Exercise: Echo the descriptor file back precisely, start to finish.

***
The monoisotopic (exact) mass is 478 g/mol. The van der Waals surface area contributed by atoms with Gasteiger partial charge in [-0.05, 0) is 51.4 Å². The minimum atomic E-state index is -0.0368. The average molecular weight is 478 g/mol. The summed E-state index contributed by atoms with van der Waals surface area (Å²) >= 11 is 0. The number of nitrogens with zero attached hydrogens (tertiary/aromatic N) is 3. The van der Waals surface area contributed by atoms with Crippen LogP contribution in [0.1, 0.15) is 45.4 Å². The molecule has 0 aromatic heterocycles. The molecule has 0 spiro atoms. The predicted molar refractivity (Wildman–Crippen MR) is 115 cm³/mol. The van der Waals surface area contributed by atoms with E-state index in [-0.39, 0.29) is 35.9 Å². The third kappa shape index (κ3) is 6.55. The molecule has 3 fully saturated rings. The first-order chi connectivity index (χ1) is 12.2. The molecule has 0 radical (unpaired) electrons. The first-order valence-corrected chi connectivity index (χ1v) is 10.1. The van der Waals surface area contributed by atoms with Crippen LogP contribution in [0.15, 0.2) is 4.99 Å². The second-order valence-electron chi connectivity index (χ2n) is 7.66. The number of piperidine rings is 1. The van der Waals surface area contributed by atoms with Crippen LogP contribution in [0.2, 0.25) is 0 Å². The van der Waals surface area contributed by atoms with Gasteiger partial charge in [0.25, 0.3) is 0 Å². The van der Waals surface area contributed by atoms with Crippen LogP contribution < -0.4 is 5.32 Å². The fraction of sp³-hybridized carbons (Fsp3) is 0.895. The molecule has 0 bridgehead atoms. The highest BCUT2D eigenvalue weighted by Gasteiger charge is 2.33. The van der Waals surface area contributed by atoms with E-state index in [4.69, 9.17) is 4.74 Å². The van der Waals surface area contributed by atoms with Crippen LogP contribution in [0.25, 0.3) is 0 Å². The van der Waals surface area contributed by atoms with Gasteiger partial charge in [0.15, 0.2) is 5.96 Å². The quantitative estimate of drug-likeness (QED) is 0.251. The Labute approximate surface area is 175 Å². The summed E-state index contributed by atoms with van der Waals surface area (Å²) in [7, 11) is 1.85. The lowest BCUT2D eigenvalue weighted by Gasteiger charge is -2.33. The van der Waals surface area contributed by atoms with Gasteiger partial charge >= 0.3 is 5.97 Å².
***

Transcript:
The monoisotopic (exact) mass is 478 g/mol. The van der Waals surface area contributed by atoms with Gasteiger partial charge in [-0.05, 0) is 51.4 Å². The minimum atomic E-state index is -0.0368. The average molecular weight is 478 g/mol. The summed E-state index contributed by atoms with van der Waals surface area (Å²) >= 11 is 0. The number of nitrogens with zero attached hydrogens (tertiary/aromatic N) is 3. The van der Waals surface area contributed by atoms with Crippen LogP contribution in [0.1, 0.15) is 45.4 Å². The molecule has 0 aromatic heterocycles. The molecule has 0 spiro atoms. The predicted molar refractivity (Wildman–Crippen MR) is 115 cm³/mol. The van der Waals surface area contributed by atoms with E-state index in [-0.39, 0.29) is 35.9 Å². The third kappa shape index (κ3) is 6.55. The molecule has 3 fully saturated rings. The first-order chi connectivity index (χ1) is 12.2. The molecule has 0 radical (unpaired) electrons. The first-order valence-corrected chi connectivity index (χ1v) is 10.1. The van der Waals surface area contributed by atoms with Crippen LogP contribution in [0.15, 0.2) is 4.99 Å². The second-order valence-electron chi connectivity index (χ2n) is 7.66. The number of piperidine rings is 1. The van der Waals surface area contributed by atoms with Crippen LogP contribution in [0.2, 0.25) is 0 Å². The van der Waals surface area contributed by atoms with Gasteiger partial charge in [0.25, 0.3) is 0 Å². The van der Waals surface area contributed by atoms with Crippen LogP contribution < -0.4 is 5.32 Å². The fraction of sp³-hybridized carbons (Fsp3) is 0.895. The molecule has 0 bridgehead atoms. The highest BCUT2D eigenvalue weighted by Gasteiger charge is 2.33. The van der Waals surface area contributed by atoms with E-state index in [4.69, 9.17) is 4.74 Å². The van der Waals surface area contributed by atoms with Crippen LogP contribution in [0.25, 0.3) is 0 Å². The van der Waals surface area contributed by atoms with Gasteiger partial charge in [0.15, 0.2) is 5.96 Å². The quantitative estimate of drug-likeness (QED) is 0.251. The Labute approximate surface area is 175 Å². The summed E-state index contributed by atoms with van der Waals surface area (Å²) in [7, 11) is 1.85. The lowest BCUT2D eigenvalue weighted by Gasteiger charge is -2.33. The van der Waals surface area contributed by atoms with Gasteiger partial charge >= 0.3 is 5.97 Å².